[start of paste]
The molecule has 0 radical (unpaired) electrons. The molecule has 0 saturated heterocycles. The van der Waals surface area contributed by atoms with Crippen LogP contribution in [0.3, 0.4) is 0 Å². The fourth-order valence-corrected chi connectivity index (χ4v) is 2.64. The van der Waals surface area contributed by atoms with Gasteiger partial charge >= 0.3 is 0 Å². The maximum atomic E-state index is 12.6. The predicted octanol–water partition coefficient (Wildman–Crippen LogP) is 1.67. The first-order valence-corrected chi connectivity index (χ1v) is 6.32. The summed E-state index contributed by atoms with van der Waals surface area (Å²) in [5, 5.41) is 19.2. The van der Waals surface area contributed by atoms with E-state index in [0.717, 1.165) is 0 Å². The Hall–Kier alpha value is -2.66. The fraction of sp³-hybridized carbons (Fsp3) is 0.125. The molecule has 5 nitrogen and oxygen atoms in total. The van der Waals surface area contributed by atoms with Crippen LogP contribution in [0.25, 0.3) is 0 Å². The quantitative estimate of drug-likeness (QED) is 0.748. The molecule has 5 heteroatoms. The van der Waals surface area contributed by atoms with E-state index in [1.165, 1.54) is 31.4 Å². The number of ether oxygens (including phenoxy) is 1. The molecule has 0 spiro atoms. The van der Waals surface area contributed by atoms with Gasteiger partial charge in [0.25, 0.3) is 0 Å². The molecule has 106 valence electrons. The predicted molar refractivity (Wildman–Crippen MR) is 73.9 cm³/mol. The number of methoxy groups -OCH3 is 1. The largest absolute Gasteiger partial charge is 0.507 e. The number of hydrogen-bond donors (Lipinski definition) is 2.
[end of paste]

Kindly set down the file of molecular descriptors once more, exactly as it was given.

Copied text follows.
The molecule has 0 radical (unpaired) electrons. The molecule has 0 saturated heterocycles. The van der Waals surface area contributed by atoms with Crippen LogP contribution in [0.3, 0.4) is 0 Å². The fourth-order valence-corrected chi connectivity index (χ4v) is 2.64. The van der Waals surface area contributed by atoms with Gasteiger partial charge >= 0.3 is 0 Å². The maximum atomic E-state index is 12.6. The predicted octanol–water partition coefficient (Wildman–Crippen LogP) is 1.67. The first-order valence-corrected chi connectivity index (χ1v) is 6.32. The summed E-state index contributed by atoms with van der Waals surface area (Å²) in [5, 5.41) is 19.2. The van der Waals surface area contributed by atoms with E-state index in [0.717, 1.165) is 0 Å². The Hall–Kier alpha value is -2.66. The fraction of sp³-hybridized carbons (Fsp3) is 0.125. The molecule has 5 nitrogen and oxygen atoms in total. The van der Waals surface area contributed by atoms with Crippen LogP contribution in [0.25, 0.3) is 0 Å². The quantitative estimate of drug-likeness (QED) is 0.748. The molecule has 5 heteroatoms. The van der Waals surface area contributed by atoms with E-state index in [1.165, 1.54) is 31.4 Å². The number of ether oxygens (including phenoxy) is 1. The molecule has 0 spiro atoms. The van der Waals surface area contributed by atoms with Gasteiger partial charge in [0.25, 0.3) is 0 Å². The molecule has 106 valence electrons. The predicted molar refractivity (Wildman–Crippen MR) is 73.9 cm³/mol. The number of methoxy groups -OCH3 is 1. The largest absolute Gasteiger partial charge is 0.507 e. The number of hydrogen-bond donors (Lipinski definition) is 2.